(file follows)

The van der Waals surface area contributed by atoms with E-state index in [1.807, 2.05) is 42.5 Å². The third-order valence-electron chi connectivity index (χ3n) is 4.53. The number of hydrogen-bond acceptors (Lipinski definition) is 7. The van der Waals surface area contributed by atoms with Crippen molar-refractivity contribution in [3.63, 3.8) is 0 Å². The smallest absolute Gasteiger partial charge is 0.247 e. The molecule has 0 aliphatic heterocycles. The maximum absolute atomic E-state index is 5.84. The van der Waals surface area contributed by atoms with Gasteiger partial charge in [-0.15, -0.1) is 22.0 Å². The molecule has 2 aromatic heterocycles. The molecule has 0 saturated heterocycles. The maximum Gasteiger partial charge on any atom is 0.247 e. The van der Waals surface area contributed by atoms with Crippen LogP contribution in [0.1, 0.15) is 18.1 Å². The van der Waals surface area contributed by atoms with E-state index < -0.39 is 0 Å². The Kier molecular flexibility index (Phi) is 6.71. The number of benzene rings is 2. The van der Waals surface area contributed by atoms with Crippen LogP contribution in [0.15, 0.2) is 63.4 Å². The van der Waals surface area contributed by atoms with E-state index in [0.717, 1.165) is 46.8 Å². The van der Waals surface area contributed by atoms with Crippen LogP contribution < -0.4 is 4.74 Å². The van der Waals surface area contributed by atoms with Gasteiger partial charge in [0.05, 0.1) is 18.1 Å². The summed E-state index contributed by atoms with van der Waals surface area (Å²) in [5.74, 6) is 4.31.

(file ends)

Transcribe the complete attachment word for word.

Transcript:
The van der Waals surface area contributed by atoms with E-state index in [1.807, 2.05) is 42.5 Å². The third-order valence-electron chi connectivity index (χ3n) is 4.53. The number of hydrogen-bond acceptors (Lipinski definition) is 7. The van der Waals surface area contributed by atoms with Crippen molar-refractivity contribution in [3.63, 3.8) is 0 Å². The smallest absolute Gasteiger partial charge is 0.247 e. The molecule has 0 aliphatic heterocycles. The maximum absolute atomic E-state index is 5.84. The van der Waals surface area contributed by atoms with Gasteiger partial charge in [-0.15, -0.1) is 22.0 Å². The molecule has 2 aromatic heterocycles. The molecule has 0 saturated heterocycles. The maximum Gasteiger partial charge on any atom is 0.247 e. The van der Waals surface area contributed by atoms with Crippen LogP contribution in [0.1, 0.15) is 18.1 Å². The van der Waals surface area contributed by atoms with E-state index < -0.39 is 0 Å². The Kier molecular flexibility index (Phi) is 6.71. The number of benzene rings is 2. The van der Waals surface area contributed by atoms with Crippen LogP contribution in [0.15, 0.2) is 63.4 Å². The van der Waals surface area contributed by atoms with E-state index in [0.717, 1.165) is 46.8 Å². The van der Waals surface area contributed by atoms with Crippen LogP contribution < -0.4 is 4.74 Å². The van der Waals surface area contributed by atoms with Gasteiger partial charge in [0.05, 0.1) is 18.1 Å². The summed E-state index contributed by atoms with van der Waals surface area (Å²) in [5.74, 6) is 4.31.